It has taken me a  long time to answer because I was hoping to get a couple of photos copied to send to you. Your letter’s arrival was such an amazing gift since it arrive shortly before the 30th anniversary of Sarah’s death.
    I think that you probably are not aware that Sarah took her own life on the 27th of Sept., 1980. After graduating  from Stanford with a degree with distinction, she stayed on in Palo Alto thinking she would continue to work and to pursue her concert career on the piano. That changed when she decided it was “too easy ” in California, too much like NIrvana, so she chose to come to Boston where her sister Kathy, a violist, was enjoying a very successful free lance career. Unfortunately, Sarah had not counted on the many very talented pianists in Boston which has 17 or more music schools, and she was certainly jealous of her sister’s success. She started in bravely and had a job with a music publishing company but when she lost that job things began to go down hill. She continued to study piano and gave a few concerts but was not being recognized as she had been in CA. Until going to Boston everything in Sarah’s life has always been easy for her, she had excelled in whatever she did but seemingly while she could gain some satisfaction from her prowess, it lost its value if it was too easy.
    To make a painful story short, in 1970 my husband and I were at Harvard on sabbatical and noticed that Sarah’s behavior was erratic. Her siblings, Greg, also in the Boston area, and Kathy had independently noticed strange behavior but unfortunately we did not all share our observations. They thought they were protecting their sibling. When we finally did compare notes early in 1980, we realized she was seriously disturbed. There followed sessions with psychiatrists, time in Mass. Mental Health, first as a patient and then as a Day Hospital participant, all indicating that she was severely depressed with other symptoms which indicated the necessity of her being carefully monitored.
    It was a time of high anxiety for all of us, especially as she moved out of hospital to an apartment with strangers while attending the Day Hospital on a voluntary basis. During that time she attempted suicide and was rescued but it necessitated a return to the hospital for a while.  Over the summer months she seemed to get much better. In fact she was to move into her own apartment later that month. The last time I saw her she was driving our boat back to our place on Lake Winnepesaukee, a place she loved, having assured me that she no longer felt suicidal. I am glad you visited her there.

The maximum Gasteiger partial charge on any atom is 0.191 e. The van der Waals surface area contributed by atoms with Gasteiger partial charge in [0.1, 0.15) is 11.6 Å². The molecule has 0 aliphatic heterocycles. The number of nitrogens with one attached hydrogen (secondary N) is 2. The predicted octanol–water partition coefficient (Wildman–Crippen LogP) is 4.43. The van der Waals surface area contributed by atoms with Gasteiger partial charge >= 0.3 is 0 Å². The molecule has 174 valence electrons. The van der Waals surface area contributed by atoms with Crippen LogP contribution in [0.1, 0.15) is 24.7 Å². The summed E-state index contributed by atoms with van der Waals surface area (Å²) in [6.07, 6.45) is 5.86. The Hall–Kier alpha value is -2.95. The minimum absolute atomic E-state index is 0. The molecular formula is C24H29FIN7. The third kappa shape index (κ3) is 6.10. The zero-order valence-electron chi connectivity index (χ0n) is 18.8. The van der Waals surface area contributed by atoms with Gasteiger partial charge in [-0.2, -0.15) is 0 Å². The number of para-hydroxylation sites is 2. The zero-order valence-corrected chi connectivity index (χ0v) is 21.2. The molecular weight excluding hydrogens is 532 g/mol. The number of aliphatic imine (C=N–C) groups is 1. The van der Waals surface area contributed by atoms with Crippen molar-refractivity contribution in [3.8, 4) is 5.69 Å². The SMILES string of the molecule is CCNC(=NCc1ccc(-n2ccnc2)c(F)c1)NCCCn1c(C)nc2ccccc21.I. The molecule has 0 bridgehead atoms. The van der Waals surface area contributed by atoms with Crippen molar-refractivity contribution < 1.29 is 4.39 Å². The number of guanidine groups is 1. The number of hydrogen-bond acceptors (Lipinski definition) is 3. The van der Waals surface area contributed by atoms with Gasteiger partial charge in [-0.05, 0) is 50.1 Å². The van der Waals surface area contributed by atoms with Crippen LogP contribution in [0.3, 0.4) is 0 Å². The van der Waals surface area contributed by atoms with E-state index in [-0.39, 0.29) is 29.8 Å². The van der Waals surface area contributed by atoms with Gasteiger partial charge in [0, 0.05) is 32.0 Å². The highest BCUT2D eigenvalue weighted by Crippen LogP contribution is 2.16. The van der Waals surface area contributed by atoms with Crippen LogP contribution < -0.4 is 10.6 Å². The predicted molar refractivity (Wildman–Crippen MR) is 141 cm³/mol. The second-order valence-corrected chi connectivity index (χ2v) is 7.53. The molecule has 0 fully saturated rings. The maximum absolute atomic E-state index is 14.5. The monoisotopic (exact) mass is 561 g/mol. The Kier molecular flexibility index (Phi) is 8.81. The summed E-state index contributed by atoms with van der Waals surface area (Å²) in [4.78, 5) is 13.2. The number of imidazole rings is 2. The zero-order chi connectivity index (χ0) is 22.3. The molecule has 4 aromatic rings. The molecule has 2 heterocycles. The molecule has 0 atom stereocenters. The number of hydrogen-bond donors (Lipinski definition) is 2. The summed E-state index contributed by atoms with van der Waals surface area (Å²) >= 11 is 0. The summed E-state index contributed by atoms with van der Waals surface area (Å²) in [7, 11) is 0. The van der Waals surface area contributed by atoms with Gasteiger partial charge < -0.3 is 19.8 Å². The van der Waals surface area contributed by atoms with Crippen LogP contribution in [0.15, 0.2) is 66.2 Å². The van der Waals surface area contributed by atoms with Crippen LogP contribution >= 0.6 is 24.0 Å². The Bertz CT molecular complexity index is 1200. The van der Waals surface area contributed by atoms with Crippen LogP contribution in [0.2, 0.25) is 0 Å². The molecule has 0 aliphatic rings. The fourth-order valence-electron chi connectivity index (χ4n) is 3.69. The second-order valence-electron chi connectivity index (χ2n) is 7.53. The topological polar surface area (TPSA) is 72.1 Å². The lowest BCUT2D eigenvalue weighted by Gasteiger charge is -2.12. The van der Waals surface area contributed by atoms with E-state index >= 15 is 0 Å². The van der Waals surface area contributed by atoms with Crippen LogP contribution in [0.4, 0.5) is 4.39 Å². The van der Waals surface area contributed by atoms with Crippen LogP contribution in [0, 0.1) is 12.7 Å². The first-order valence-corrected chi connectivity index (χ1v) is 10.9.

I can’t tell you how much it meant to me and to her sisters, Kathy and Martha, that you cared for Sarah and that you had such good times together. Your letter engendered a very personal interchange of emails between the 3 of us examining how Sarah’s life and death had influenced our future lives. It enabled us to share our innermost thoughts and opened up a dialogue which benefitted from the accumulation of 30 years of living with the sad fact of Sarah’s loss. I know that Sarah would have been so happy to know how much she meant to you for I remember what a hard time she had sometimes at Northfield and to have a close friend like you must have meant a lot to her.  I have some wonderful memories of Sarah and we were fortunate to have her in our lives for 27 years. It is heartwarming to know that others remember the good times. I will get a photo off soon. Do send me your address. I am sorry to bring this sad story to you but please continue to remember the good times.
    Anne Murdock

  2. Samm lived in my dorm at Northfield, Moore Cottage, and was a great friend. She was a wild woman, a shy girl, and a wounded animal all in one. I have several memories of her, but what stands out was that intensely sly smile couple with her fabulous laugh. When it was cold out, but not cold enough for Dr Meany to allow us to where pants, Samm just put on her usual denim skirt and added a pair of heavy waffle&weave long johns. Rebellion with a smile. I miss her glorious heart too.

    • I sent a letter to her mother sometime in the 90s, before 1998. If I can find the copy I kept I’ll send it on. It’s too hard to think about those years again. Her roommate was called Saudi, I don’t remember her given name. She was a year younger. Maybe she could add some memories.

      • Hi Christine! ‘Saudi’ was actually Kathleen Nichols, my roommate as well. I remember you very well, and fondly.